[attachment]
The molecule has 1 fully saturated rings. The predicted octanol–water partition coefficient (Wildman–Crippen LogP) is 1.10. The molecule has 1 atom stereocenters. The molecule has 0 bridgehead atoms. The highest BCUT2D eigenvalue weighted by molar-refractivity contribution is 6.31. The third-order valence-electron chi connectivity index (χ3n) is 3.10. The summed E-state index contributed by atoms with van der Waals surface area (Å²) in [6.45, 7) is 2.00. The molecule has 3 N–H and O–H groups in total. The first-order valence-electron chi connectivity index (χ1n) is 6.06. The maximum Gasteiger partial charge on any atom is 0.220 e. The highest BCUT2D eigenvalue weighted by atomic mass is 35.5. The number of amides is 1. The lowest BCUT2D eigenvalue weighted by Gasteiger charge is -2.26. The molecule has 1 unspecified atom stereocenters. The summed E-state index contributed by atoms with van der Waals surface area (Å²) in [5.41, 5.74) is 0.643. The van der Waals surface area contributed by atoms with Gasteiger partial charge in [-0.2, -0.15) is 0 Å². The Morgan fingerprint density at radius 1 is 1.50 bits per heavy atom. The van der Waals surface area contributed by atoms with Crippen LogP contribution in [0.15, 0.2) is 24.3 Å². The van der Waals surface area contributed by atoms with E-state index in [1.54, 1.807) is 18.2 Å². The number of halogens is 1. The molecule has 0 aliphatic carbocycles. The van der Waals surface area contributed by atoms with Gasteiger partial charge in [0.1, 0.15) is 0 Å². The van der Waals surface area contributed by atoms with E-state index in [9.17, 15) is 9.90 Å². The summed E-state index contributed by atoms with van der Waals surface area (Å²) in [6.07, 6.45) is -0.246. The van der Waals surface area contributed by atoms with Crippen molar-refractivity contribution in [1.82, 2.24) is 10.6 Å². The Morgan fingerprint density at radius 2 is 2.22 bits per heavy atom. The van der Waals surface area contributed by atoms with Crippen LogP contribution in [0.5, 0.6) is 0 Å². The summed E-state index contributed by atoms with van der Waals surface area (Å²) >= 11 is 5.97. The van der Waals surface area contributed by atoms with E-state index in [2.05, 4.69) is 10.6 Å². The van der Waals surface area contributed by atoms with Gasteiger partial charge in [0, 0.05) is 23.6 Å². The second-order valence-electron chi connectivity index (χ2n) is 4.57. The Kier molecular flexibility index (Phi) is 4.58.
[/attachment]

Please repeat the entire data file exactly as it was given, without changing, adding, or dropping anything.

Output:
The molecule has 1 fully saturated rings. The predicted octanol–water partition coefficient (Wildman–Crippen LogP) is 1.10. The molecule has 1 atom stereocenters. The molecule has 0 bridgehead atoms. The highest BCUT2D eigenvalue weighted by molar-refractivity contribution is 6.31. The third-order valence-electron chi connectivity index (χ3n) is 3.10. The summed E-state index contributed by atoms with van der Waals surface area (Å²) in [6.45, 7) is 2.00. The molecule has 3 N–H and O–H groups in total. The first-order valence-electron chi connectivity index (χ1n) is 6.06. The maximum Gasteiger partial charge on any atom is 0.220 e. The highest BCUT2D eigenvalue weighted by atomic mass is 35.5. The number of amides is 1. The lowest BCUT2D eigenvalue weighted by Gasteiger charge is -2.26. The molecule has 1 unspecified atom stereocenters. The summed E-state index contributed by atoms with van der Waals surface area (Å²) in [5.41, 5.74) is 0.643. The van der Waals surface area contributed by atoms with Gasteiger partial charge in [-0.2, -0.15) is 0 Å². The Morgan fingerprint density at radius 1 is 1.50 bits per heavy atom. The van der Waals surface area contributed by atoms with Crippen LogP contribution in [0.15, 0.2) is 24.3 Å². The van der Waals surface area contributed by atoms with E-state index in [1.54, 1.807) is 18.2 Å². The number of halogens is 1. The molecule has 0 aliphatic carbocycles. The van der Waals surface area contributed by atoms with Gasteiger partial charge in [0.1, 0.15) is 0 Å². The van der Waals surface area contributed by atoms with E-state index in [9.17, 15) is 9.90 Å². The summed E-state index contributed by atoms with van der Waals surface area (Å²) in [6.07, 6.45) is -0.246. The van der Waals surface area contributed by atoms with Crippen molar-refractivity contribution in [1.82, 2.24) is 10.6 Å². The Morgan fingerprint density at radius 2 is 2.22 bits per heavy atom. The van der Waals surface area contributed by atoms with Crippen LogP contribution in [0.5, 0.6) is 0 Å². The summed E-state index contributed by atoms with van der Waals surface area (Å²) >= 11 is 5.97. The van der Waals surface area contributed by atoms with E-state index in [2.05, 4.69) is 10.6 Å². The van der Waals surface area contributed by atoms with Gasteiger partial charge in [0, 0.05) is 23.6 Å². The second-order valence-electron chi connectivity index (χ2n) is 4.57. The Kier molecular flexibility index (Phi) is 4.58.